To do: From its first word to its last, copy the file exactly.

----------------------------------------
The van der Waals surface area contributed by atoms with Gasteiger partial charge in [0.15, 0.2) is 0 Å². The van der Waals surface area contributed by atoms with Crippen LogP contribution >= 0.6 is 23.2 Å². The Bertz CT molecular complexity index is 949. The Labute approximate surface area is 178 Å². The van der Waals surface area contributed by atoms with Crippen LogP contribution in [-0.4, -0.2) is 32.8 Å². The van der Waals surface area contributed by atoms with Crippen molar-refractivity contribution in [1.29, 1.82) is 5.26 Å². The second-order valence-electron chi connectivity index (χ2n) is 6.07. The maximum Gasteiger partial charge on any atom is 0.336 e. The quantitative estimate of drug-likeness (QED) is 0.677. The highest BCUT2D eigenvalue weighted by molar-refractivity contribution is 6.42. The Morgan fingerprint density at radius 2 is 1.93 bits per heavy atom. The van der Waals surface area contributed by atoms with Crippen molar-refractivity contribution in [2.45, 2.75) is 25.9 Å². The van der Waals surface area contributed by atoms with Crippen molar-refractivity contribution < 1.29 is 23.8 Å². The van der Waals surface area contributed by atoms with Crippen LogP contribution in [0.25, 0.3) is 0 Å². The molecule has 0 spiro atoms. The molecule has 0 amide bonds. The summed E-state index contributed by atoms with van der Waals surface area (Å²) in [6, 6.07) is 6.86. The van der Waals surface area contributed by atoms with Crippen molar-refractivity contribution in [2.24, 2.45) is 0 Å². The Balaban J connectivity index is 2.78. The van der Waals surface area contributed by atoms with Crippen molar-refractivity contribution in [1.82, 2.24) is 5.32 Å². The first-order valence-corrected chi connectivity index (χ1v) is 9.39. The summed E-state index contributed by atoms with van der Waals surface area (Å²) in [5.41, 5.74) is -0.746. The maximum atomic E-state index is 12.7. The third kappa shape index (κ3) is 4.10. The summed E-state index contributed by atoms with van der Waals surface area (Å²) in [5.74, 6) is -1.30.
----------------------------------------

The van der Waals surface area contributed by atoms with Gasteiger partial charge in [0.15, 0.2) is 0 Å². The van der Waals surface area contributed by atoms with Crippen LogP contribution >= 0.6 is 23.2 Å². The Bertz CT molecular complexity index is 949. The Labute approximate surface area is 178 Å². The van der Waals surface area contributed by atoms with Crippen LogP contribution in [-0.4, -0.2) is 32.8 Å². The van der Waals surface area contributed by atoms with Crippen molar-refractivity contribution in [1.29, 1.82) is 5.26 Å². The second-order valence-electron chi connectivity index (χ2n) is 6.07. The maximum Gasteiger partial charge on any atom is 0.336 e. The quantitative estimate of drug-likeness (QED) is 0.677. The highest BCUT2D eigenvalue weighted by molar-refractivity contribution is 6.42. The Morgan fingerprint density at radius 2 is 1.93 bits per heavy atom. The van der Waals surface area contributed by atoms with Crippen molar-refractivity contribution in [2.45, 2.75) is 25.9 Å². The van der Waals surface area contributed by atoms with Crippen molar-refractivity contribution < 1.29 is 23.8 Å². The van der Waals surface area contributed by atoms with Crippen LogP contribution in [0.25, 0.3) is 0 Å². The molecule has 0 spiro atoms. The molecule has 0 amide bonds. The summed E-state index contributed by atoms with van der Waals surface area (Å²) in [6, 6.07) is 6.86. The van der Waals surface area contributed by atoms with Crippen molar-refractivity contribution in [2.24, 2.45) is 0 Å². The Balaban J connectivity index is 2.78. The van der Waals surface area contributed by atoms with Crippen molar-refractivity contribution in [1.82, 2.24) is 5.32 Å². The first-order valence-corrected chi connectivity index (χ1v) is 9.39. The summed E-state index contributed by atoms with van der Waals surface area (Å²) in [5.41, 5.74) is -0.746. The maximum atomic E-state index is 12.7. The third kappa shape index (κ3) is 4.10. The summed E-state index contributed by atoms with van der Waals surface area (Å²) in [5.74, 6) is -1.30.